Reply
  • 12 Jun 2018 at 1:38 pm
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    Lovely photos! Yes, I do want to see all of those featured here, but I especially loved the Jewel Cave! It looks so stunning!

    Reply
    • 15 Jun 2018 at 3:50 pm
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      Jewel Cave is so much fun to visit. I wish we could tour more of the cave.

      Reply
  • 12 Jun 2018 at 5:41 pm
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    This sounds like an amazing road trip. I was fascinated reading about the history of the Black Hills, especially the Gold Rush and the conflicts that the region has seen over time. Mount Rushmore is, of course, an iconic place and something that I have dreamt of ever since watching the climax scene in the Hollywood classic North by Northwest. In all a terrific experience to cherish for a lifetime, I am sure.

    Reply
    • 15 Jun 2018 at 3:48 pm
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      North by Northwest help show the world the monument. I love that movie.

      Reply
  • 13 Jun 2018 at 4:06 am
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    I love road trips, and Mt. Rushmore is on my list for long! But couldn’t know that you could combine with the gorgeous Black Hills to make a grand trip for almost a week! I loved the details that you have shared. Thanks!

    Reply
    • 15 Jun 2018 at 3:47 pm
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      Mt. Rushmore is worth one afternoon in the region and honestly this road trip just scratches the surface of the Black Hills.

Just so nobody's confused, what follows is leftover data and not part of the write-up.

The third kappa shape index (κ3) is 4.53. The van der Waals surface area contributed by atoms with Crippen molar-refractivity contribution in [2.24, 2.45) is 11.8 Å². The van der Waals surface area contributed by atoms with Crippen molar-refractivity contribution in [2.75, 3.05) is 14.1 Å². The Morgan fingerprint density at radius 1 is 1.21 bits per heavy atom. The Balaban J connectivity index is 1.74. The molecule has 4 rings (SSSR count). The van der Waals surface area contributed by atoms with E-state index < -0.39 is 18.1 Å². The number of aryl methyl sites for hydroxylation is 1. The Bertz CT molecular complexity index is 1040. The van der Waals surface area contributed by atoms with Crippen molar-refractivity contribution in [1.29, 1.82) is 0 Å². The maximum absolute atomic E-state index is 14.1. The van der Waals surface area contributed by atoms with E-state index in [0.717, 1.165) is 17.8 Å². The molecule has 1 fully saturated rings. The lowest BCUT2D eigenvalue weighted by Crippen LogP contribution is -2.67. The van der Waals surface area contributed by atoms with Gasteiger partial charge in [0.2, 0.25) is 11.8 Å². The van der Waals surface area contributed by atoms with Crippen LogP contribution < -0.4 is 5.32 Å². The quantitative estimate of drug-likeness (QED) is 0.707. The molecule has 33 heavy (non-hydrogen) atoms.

Reply
  • 14 Jun 2018 at 2:29 am
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    What an adventure Land. The Black hill in South Dakata are so fascinating. Personally I would like to check Mammoth site, and Jewel site. They look just amazing. Great writeup.

    Reply
    • 15 Jun 2018 at 3:45 pm
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      Jewel Cave is one of my favorite caves in the USA.

      Reply
  • 14 Jun 2018 at 4:28 am
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    So much of natural beauty here. And the wildlife looks amazing too. Those mountains look as it they have been painted with stripes – which is so amazing. I definitely am intrigued by the caves that you mentioned here. Guess, the only way to satisfy my curiosity is to get there. Lovely post and pictures.

    Reply
    • 15 Jun 2018 at 3:44 pm
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      Both Wind Cave and Jewel cave are amazing. They are so close together but so different.

      Reply
  • 14 Jun 2018 at 10:42 am
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    Welp, I guess I have to visit South Dakota now! Thanks so much for providing such a detailed itinerary and photos to get me excited. Day 7 will probably be my favorite, as I’ve always wanted to photograph Mt. Rushmore.

    Reply
    • 15 Jun 2018 at 3:43 pm
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      South Dakota is a great place to visit. There is so much to do. This road trip only scratches the surface.

      Reply